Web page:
Channel partners are eagerly awaiting the launch of Dell EMC's new midrange storage product that will combine the best features and functions across its portfolio into a single midrange product, aiming to take out all competitors standing in its way.
"If they rationalize their midrange portfolio and truly commit their go-to-market with the channel – that's game over," said Michael Girouard, executive vice president of enterprise sales for Teklinks, a Birmingham Ala.-based Dell EMC Gold partner. "At a high level: it's risky, it's bold, but it shows commitment. With all of these different portfolios being brought together, you're going to have to eventually end of life a few. I'd like to see them rip the Band-Aid off. Make your product great, embrace the channel, then you'll scale the business."
Although competitors like NetApp CEO George Kurian recently said his company's technology is "years ahead" of Dell EMC, solution providers say the Round Rock, Texas-based infrastructure giant has the ability to take the midrange market by storm.
CRN was first to report in May that Dell EMC is establishing a new simplified storage product lineup that will have engineering teams now squarely focusing on a single product line for each storage market segment from low end to midrange to high end and a product for the unstructured file and object storage market. For the high-end market, Dell will focus on its new all-flash PowerMax product unveiled last month, while Dell's PowerVault line will be the go to offering for the entry level and SMB market.
Partners said a rationalization of the midrange storage portfolio is needed to combat a product line overlap stemming from the Dell EMC merger in 2016, which created confusion for both partners and customers.
Josh Lee, director of sales at Nanuet, New York-based ViruIT Systems, a Dell EMC Titanium and VMware partner, said both Dell and EMC have a proven track record of seamlessly transitioning customers to new products -- which bodes well for the company's upcoming midrange solution.
"What really excites me is that I can confidently go to a customer and say, 'Dell has done this before and EMC has done this before.' We've seen this on the Dell side with [EqualLogic] PS to SC series transition. We have dozens of customers at VirtuIT that have transitioned from the old PC EqualLogic Arrays to the new SC Series legacy Compellent storage – that's been absolutely seamless," said Lee. "We've also seen it in our EMC business where we've transitioned customers from the legacy VNX and VNXe portfolio into the new Unity portfolio with no issues."
Sam Grocott, senior vice president of marketing for Dell EMC's Infrastructure Solutions Group -- which includes storage, servers and networking – declined to provide a timeline for the new midrange product launch, but said it was part of the company's two to three year next-generation storage strategy.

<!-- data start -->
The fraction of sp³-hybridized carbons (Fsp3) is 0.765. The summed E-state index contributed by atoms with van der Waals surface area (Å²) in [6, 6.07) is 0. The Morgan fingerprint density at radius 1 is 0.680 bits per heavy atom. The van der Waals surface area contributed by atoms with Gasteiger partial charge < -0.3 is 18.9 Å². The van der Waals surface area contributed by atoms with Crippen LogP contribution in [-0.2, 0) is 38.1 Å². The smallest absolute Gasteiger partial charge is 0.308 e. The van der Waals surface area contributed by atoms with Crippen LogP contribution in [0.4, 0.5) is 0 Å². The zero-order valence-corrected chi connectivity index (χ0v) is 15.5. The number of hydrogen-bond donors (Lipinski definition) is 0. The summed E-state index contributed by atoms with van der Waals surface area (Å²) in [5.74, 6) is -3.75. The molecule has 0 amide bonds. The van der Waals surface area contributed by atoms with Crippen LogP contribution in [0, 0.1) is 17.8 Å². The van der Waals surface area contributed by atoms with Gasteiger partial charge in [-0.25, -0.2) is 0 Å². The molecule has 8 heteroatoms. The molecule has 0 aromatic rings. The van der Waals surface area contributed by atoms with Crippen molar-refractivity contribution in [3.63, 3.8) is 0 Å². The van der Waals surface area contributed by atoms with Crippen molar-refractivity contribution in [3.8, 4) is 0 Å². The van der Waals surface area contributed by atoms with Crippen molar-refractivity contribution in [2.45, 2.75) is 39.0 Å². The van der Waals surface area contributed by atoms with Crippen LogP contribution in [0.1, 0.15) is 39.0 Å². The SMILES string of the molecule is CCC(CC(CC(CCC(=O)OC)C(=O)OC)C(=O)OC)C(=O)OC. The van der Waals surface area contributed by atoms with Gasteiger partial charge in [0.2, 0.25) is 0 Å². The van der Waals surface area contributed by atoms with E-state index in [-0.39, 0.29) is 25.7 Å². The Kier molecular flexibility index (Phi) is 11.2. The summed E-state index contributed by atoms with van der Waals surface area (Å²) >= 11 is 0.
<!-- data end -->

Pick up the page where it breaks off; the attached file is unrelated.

"Our next-generation storage strategy is a two to three-year journey. So it will be put in that multi-year window," said Grocott. "Instead of three or four midrange products, we'll have one that can do everything you love about those products."
For its recent first fiscal quarter earnings report this month, Dell reported a 10 percent increase in storage sales to $4.08 billion. Dell also increased its worldwide storage market share lead over Hewlett Packard Enterprise during the first quarter of 2018, capturing nearly 21.6 percent of the market, up from 20.3 percent share year over year. HPE's global storage market share dropped to 17.7 percent, down from 20.1 percent in the same quarter one year ago.
However, HPE Chief Sales Officer Phil Davis recently slammed Dell EMC's storage product road map "rationalization," claiming it raises questions about which products will survive. "The one thing that is clear is that Dell EMC’s storage roadmap is changing; unfortunately for customers, which products will survive is uncertain," said Davis, in a blog post.
Grocott said there will be no end-of-life for any midrange products such as Unity, XtremIO and its SC Series and that technology roadmaps on those solutions are continuing forward.
"We're not worried about what HPE, NetApp and others are going to say. If we did that, we would be distracted of our mission of bringing the greatest product portfolio to our customers and partners," said Grocott. "None of them are end-of-life, nor will they be end-of-life until we introduce the next-generation platform sometime in the future."
Teklinks Girouard said in order for Dell EMC's midrange attack to be highly successful, the vendor needs a precise go-to-market partner vision and channel enablement.
"I just want them to point me in the right direction. The more focus you can get us, the more skilled we'll be in it," said Girouard. "This is going to take commitment from them. I think everyone is excited to see what they come up with."